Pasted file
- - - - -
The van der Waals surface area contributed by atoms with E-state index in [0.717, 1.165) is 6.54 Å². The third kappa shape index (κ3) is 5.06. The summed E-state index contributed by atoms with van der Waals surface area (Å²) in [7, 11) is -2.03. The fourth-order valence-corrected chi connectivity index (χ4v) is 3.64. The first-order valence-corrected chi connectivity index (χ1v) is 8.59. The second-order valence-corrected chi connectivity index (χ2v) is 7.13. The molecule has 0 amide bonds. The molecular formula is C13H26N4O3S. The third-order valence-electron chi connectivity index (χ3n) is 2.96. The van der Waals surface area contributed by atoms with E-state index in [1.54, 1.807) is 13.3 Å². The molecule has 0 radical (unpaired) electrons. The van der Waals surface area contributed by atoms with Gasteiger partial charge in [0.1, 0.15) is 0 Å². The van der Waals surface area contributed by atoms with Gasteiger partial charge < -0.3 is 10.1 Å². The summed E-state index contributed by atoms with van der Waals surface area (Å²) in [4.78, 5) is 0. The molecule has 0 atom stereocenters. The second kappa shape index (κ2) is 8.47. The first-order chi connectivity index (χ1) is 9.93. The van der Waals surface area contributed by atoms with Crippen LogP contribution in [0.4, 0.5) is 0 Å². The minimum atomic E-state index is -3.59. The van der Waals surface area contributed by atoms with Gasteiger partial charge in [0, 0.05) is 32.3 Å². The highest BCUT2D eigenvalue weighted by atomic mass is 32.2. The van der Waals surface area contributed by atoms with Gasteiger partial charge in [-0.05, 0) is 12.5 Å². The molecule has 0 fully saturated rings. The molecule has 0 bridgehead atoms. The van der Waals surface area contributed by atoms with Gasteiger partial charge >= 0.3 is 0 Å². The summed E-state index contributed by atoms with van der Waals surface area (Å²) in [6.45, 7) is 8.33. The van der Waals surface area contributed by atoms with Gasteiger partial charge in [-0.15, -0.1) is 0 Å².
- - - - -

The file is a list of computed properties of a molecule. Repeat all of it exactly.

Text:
The van der Waals surface area contributed by atoms with E-state index in [0.717, 1.165) is 6.54 Å². The third kappa shape index (κ3) is 5.06. The summed E-state index contributed by atoms with van der Waals surface area (Å²) in [7, 11) is -2.03. The fourth-order valence-corrected chi connectivity index (χ4v) is 3.64. The first-order valence-corrected chi connectivity index (χ1v) is 8.59. The second-order valence-corrected chi connectivity index (χ2v) is 7.13. The molecule has 0 amide bonds. The molecular formula is C13H26N4O3S. The third-order valence-electron chi connectivity index (χ3n) is 2.96. The van der Waals surface area contributed by atoms with E-state index in [1.54, 1.807) is 13.3 Å². The molecule has 0 radical (unpaired) electrons. The van der Waals surface area contributed by atoms with Gasteiger partial charge in [0.1, 0.15) is 0 Å². The van der Waals surface area contributed by atoms with Gasteiger partial charge < -0.3 is 10.1 Å². The summed E-state index contributed by atoms with van der Waals surface area (Å²) in [4.78, 5) is 0. The molecule has 0 atom stereocenters. The second kappa shape index (κ2) is 8.47. The first-order chi connectivity index (χ1) is 9.93. The van der Waals surface area contributed by atoms with Crippen LogP contribution in [0.4, 0.5) is 0 Å². The minimum atomic E-state index is -3.59. The van der Waals surface area contributed by atoms with Gasteiger partial charge in [0, 0.05) is 32.3 Å². The highest BCUT2D eigenvalue weighted by atomic mass is 32.2. The van der Waals surface area contributed by atoms with Gasteiger partial charge in [-0.05, 0) is 12.5 Å². The molecule has 0 fully saturated rings. The molecule has 0 bridgehead atoms. The van der Waals surface area contributed by atoms with Gasteiger partial charge >= 0.3 is 0 Å². The summed E-state index contributed by atoms with van der Waals surface area (Å²) in [6.45, 7) is 8.33. The van der Waals surface area contributed by atoms with Gasteiger partial charge in [-0.15, -0.1) is 0 Å².